Every part of poison ivy, oak and sumac plants — the leaves, the stems and even the roots — contains urushiol, so you can experience an allergic reaction after any contact with them. Anything with this oil on it can cause an allergic reaction, so you also may experience a rash after touching something else — like a gardening tool, sporting equipment or even a pet’s fur — that has been in contact with these plants.
Additionally, poison ivy, oak and sumac release urushiol into the air if the plants are burned. If airborne oil particles land on your skin, you can experience an allergic reaction.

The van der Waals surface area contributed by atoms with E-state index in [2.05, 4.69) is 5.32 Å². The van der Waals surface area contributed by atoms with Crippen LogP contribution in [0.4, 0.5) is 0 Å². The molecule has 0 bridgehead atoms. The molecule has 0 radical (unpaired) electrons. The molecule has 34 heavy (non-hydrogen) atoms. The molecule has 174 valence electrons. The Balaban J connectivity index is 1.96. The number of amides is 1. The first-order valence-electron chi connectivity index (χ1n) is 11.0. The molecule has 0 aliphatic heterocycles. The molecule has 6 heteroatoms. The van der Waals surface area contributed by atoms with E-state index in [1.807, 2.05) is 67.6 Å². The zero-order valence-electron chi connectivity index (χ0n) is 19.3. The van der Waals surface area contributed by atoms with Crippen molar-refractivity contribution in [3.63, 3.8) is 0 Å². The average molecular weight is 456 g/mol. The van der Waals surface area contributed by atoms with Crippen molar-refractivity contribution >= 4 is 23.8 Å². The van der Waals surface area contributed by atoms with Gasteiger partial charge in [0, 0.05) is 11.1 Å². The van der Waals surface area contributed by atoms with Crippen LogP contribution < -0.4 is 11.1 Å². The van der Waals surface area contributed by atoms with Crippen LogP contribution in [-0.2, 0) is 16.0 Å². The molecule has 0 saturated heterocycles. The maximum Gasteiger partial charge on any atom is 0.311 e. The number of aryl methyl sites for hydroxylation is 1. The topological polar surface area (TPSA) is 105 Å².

The first time you come into contact with urushiol, you may not experience a reaction for up to 21 days. If you have had an allergic skin reaction to urushiol in the past, the rash will likely appear sooner, within 12 to 72 hours.
Poison ivy, oak and sumac rashes are not contagious. It is not possible to get this type of rash by touching someone else’s rash.
WHAT ARE THE SIGNS AND SYMPTOMS OF AN ALLERGIC REACTION TO POISON IVY, OAK OR SUMAC?
An allergic reaction to the urushiol found in these plants can cause:
- Intensely itchy
- Redness or red
- Black marks, if the oil dries on the
The rash can appear on any part of your body. It may take longer to appear on some parts of your body than others, due to a delayed reaction in these areas.
If you are exposed to airborne urushiol particles, you may develop an allergic reaction and experience:
- Swelling and redness, especially on the
- Swollen eyelids.
- Black marks on the skin from dried